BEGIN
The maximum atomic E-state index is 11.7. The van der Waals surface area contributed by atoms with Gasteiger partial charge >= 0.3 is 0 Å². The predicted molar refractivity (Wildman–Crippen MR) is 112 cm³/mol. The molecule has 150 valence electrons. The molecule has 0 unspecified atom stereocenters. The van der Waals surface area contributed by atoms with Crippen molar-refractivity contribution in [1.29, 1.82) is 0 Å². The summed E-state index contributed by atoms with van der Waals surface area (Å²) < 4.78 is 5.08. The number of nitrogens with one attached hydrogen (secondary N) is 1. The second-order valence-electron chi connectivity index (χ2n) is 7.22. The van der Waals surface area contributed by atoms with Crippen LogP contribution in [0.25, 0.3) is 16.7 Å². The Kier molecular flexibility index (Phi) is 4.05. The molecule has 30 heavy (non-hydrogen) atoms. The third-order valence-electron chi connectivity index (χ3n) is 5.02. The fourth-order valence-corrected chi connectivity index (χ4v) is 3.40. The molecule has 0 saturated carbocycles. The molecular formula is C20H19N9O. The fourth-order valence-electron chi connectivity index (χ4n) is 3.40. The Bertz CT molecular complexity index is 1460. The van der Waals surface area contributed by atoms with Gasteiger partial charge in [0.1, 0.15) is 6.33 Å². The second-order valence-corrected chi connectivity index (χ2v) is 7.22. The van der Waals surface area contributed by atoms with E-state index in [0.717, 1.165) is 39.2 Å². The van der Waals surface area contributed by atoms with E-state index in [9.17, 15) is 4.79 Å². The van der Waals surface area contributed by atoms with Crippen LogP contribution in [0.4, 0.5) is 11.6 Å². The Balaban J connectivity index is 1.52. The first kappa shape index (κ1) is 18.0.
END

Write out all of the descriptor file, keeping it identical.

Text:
The maximum atomic E-state index is 11.7. The van der Waals surface area contributed by atoms with Gasteiger partial charge >= 0.3 is 0 Å². The predicted molar refractivity (Wildman–Crippen MR) is 112 cm³/mol. The molecule has 150 valence electrons. The molecule has 0 unspecified atom stereocenters. The van der Waals surface area contributed by atoms with Crippen molar-refractivity contribution in [1.29, 1.82) is 0 Å². The summed E-state index contributed by atoms with van der Waals surface area (Å²) < 4.78 is 5.08. The number of nitrogens with one attached hydrogen (secondary N) is 1. The second-order valence-electron chi connectivity index (χ2n) is 7.22. The van der Waals surface area contributed by atoms with Crippen LogP contribution in [0.25, 0.3) is 16.7 Å². The Kier molecular flexibility index (Phi) is 4.05. The molecule has 30 heavy (non-hydrogen) atoms. The third-order valence-electron chi connectivity index (χ3n) is 5.02. The fourth-order valence-corrected chi connectivity index (χ4v) is 3.40. The molecule has 0 saturated carbocycles. The molecular formula is C20H19N9O. The fourth-order valence-electron chi connectivity index (χ4n) is 3.40. The Bertz CT molecular complexity index is 1460. The van der Waals surface area contributed by atoms with Gasteiger partial charge in [0.1, 0.15) is 6.33 Å². The second-order valence-corrected chi connectivity index (χ2v) is 7.22. The van der Waals surface area contributed by atoms with E-state index in [0.717, 1.165) is 39.2 Å². The van der Waals surface area contributed by atoms with E-state index in [9.17, 15) is 4.79 Å². The van der Waals surface area contributed by atoms with Crippen LogP contribution in [0.4, 0.5) is 11.6 Å². The Balaban J connectivity index is 1.52. The first kappa shape index (κ1) is 18.0.